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Watch A Movie About My Daughter – Then Write a Letter on Behalf of Yours

Watch A Movie About My Daughter – Then Write a Letter on Behalf of Yours

My name is Nacole and I am the mother of one of the girls featured in the movie “I am Jane Doe,” which chronicles the battle that my daughter and I are waging against Backpage.com, the adult classifieds site that for years was part of the Village Voice. My daughter was 15 years old when she made the teenage decision to leave home. What she didn’t choose was what happened next. Which I can not even bring myself to write. But suffice to say, she was bought and sold on Backpage, and raped repeatedly at the hands of adult men.

At the time, I had never heard of Backpage and didn’t realize that human trafficking or sex trafficking happened in this country. But it does. In numbers that would make your head explode.

Other mothers and children have filed suit against Backpage, which has for years, been able to avoid any responsibility for facilitating child sex trafficking, despite the fact that it makes hundreds of millions of dollars per year from sex ads.

Why? Because of Section 230 of the Communications Decency Act of 1996 which protects websites from responsibility for third-party content. That means they can enable the selling of people – and the government can’t do anything about it. And therefore many of the children who have sued Backpage have lost their cases.

However, the Senate began an investigation into sex trafficking and found evidence that Backpage actively participated in this crime.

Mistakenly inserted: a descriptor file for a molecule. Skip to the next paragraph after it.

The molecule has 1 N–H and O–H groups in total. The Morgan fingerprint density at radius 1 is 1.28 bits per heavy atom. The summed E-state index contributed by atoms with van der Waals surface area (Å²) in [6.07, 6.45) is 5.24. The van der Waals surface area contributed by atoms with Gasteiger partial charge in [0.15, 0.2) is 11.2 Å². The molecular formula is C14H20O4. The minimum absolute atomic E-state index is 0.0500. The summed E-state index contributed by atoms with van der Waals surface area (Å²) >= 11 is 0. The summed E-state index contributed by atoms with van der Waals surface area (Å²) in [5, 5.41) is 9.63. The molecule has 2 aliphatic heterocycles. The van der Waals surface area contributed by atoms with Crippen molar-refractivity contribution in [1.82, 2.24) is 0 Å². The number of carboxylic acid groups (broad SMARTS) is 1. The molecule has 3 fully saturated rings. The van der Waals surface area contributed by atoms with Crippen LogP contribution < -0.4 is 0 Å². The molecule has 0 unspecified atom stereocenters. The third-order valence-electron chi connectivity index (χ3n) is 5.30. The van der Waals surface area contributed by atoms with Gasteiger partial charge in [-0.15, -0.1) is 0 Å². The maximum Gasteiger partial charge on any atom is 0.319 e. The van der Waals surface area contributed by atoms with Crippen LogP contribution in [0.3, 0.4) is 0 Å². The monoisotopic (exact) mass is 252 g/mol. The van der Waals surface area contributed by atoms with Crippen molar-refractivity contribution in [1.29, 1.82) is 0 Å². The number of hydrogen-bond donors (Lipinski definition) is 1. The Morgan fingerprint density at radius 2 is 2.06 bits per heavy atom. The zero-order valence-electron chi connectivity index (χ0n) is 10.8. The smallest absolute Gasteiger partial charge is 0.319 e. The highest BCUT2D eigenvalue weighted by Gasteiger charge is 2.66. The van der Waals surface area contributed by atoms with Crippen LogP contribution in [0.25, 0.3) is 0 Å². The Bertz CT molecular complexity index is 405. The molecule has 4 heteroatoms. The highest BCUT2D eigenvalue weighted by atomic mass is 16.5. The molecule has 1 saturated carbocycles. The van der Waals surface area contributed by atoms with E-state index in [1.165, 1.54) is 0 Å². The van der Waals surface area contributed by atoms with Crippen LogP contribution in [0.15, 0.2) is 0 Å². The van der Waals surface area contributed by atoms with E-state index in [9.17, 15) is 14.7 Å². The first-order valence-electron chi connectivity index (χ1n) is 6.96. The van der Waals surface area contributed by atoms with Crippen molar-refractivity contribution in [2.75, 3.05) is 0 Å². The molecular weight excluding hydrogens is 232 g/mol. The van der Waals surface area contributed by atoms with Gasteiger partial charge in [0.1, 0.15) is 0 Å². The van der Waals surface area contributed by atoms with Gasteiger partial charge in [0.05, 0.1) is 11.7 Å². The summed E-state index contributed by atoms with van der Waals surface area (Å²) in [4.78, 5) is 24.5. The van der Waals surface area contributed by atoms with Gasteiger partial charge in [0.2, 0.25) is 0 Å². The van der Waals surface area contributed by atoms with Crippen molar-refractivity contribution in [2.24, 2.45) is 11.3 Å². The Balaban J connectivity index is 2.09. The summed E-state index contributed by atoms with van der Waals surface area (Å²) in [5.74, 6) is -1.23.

It has, after years of calls to amend Section 230, just now introduced a bill in the Senate and the House as well.

However, Google and the technology communities are launching an offensive to kill these bills. They’re coming on strong in effort to stomp out any reasonable tweak to the law.

And the dirty little secret is that Google and other technology companies have been actively supporting and working with Backpage over the years to protect Section 230 at all costs. Even if those costs include the children sold online.

No girl or woman or anyone should be sold online. We have to get that message out. (The more people that understand how it happens, and additionally the more people that understand that online companies like Google are fighting back to keep from being held responsible as a tech company that facilitates human trafficking, the closer we get to ending online sale of humans).

I ask all of you reading this to write a letter to your Senators, to your Congress members, about why this is important to YOU. I don’t have the money that Google has. I need the help of every other mother or father out there, who might have a daughter who is online (as recruitment happens in chat rooms); or who might struggle with depression or anxiety (or drugs or alcohol); or a LBGTQ child, because all of our children are at risk.

Please help me and join with me to see this loophole which allows Backpage to operate to the tunes of millions of dollars a year, earned on the backs of children and trafficked victims, closed.

Thank you,
Nacole Lynn


I Am Jane Doe Film

Washington Post article about pending bill

The need to update #CDA230 is not a Freedom of Speech issue; it’s about stopping actual criminal conduct

Transcript HR1865




Nacole Lynn is the mother of one of the girls featured in the film “I am Jane Doe,” which chronicles the battle that she and her daughter are waging against Backpage.com, the adult classifieds site that unconscionably enables the sale of people, even children. Nacole urges the public to watch the film “I am Jane Doe” and to write letters and call Congress members in support of their efforts to amend #CDA230, which currently tech companies and Backpage use as a guise to hide behind, as if their enabling the sale of children for sex, via the web, were simply a matter of free speech.

One Comment
  • October 18th, 2017 at 12:56 AM


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